II. Rasputin had intense religious feelings. He was so filled with vitality and exuberance that he could stay awake until the early hours of the morning, dancing and drinking in frenzied religious fervor. He did not have the theology of a sophisticated church cleric; instead he expressed his religion in the simple terms of a Russian peasant.

III. Rasputin’s passionate desire for peace in Russia revealed itself in several ways. For instance, he was concerned for the Russian underdogs, for the peasants and the Jews, always encouraging the tsar to protect these unfortunate groups. And, his humanitarian and pacifist nature made him a determined opponent of all wars.

IV. Rasputin had a gentle, compassionate side. He was completely devoted to the tsar’s family and was known to have had a calming influence on the hemophiliac son of the tsar. Maria Rasputin gives a glowing report of her father’s kindness and love.

The Decimal Outline Template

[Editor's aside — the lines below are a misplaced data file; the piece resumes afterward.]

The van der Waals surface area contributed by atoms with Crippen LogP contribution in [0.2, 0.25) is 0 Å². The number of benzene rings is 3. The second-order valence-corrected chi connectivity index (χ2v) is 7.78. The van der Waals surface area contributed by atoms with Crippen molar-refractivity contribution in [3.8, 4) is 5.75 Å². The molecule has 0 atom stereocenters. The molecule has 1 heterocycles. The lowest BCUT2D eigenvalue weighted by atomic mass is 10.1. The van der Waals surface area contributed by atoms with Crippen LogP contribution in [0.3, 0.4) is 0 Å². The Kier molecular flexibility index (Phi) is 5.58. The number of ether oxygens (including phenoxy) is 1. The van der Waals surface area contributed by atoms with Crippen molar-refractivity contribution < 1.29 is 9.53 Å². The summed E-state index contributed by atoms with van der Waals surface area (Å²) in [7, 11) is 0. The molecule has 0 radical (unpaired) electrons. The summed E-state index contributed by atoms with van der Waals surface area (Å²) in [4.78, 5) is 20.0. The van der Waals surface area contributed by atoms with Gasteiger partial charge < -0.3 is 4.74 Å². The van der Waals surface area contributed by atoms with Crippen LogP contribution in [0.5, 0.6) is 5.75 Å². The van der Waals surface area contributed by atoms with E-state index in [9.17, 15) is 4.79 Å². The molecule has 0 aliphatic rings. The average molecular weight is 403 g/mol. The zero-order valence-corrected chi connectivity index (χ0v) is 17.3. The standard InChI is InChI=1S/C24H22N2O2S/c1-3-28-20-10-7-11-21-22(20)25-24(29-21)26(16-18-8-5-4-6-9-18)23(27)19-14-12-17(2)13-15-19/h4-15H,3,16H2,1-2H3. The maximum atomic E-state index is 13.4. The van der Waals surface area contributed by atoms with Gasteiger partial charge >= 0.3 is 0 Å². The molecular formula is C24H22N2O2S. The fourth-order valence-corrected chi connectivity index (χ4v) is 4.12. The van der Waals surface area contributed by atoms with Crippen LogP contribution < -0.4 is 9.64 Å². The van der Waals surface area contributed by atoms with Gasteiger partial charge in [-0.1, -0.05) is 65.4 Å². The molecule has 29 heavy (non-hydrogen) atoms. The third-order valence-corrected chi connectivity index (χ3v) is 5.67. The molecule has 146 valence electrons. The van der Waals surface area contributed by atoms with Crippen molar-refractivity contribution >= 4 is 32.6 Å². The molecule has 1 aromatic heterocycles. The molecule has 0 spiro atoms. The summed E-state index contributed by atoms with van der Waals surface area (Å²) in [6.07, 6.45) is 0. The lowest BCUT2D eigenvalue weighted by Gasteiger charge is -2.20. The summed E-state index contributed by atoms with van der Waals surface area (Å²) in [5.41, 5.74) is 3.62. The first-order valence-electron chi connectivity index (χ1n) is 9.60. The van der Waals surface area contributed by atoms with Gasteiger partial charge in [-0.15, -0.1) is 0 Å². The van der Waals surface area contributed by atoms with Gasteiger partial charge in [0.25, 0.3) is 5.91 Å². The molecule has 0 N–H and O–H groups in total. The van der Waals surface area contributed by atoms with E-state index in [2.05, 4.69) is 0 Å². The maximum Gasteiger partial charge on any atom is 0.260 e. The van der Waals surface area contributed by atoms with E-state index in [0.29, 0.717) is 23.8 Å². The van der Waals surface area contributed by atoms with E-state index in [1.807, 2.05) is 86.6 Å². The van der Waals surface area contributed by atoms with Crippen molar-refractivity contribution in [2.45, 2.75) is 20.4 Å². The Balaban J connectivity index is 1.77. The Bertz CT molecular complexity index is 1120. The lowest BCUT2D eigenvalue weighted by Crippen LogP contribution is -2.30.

Other outline forms use various methods of indenting, labeling, and spacing. One form that has been gaining favor in business and science is the decimal outline. Based on the decimal accounting system, this outline form permits an unlimited number of subdivisions through the simple addition of another decimal place. Here is the body of the Rasputin research paper notated in the decimal outline form:

Thesis: After six decades of being judged a demoniacal libertine, Rasputin now deserves to be viewed from another point of view–as a man who was intensely religious, who passionately desired peace, and who was deeply devoted to his family and friends.

1. The ambiguity of the real Rasputin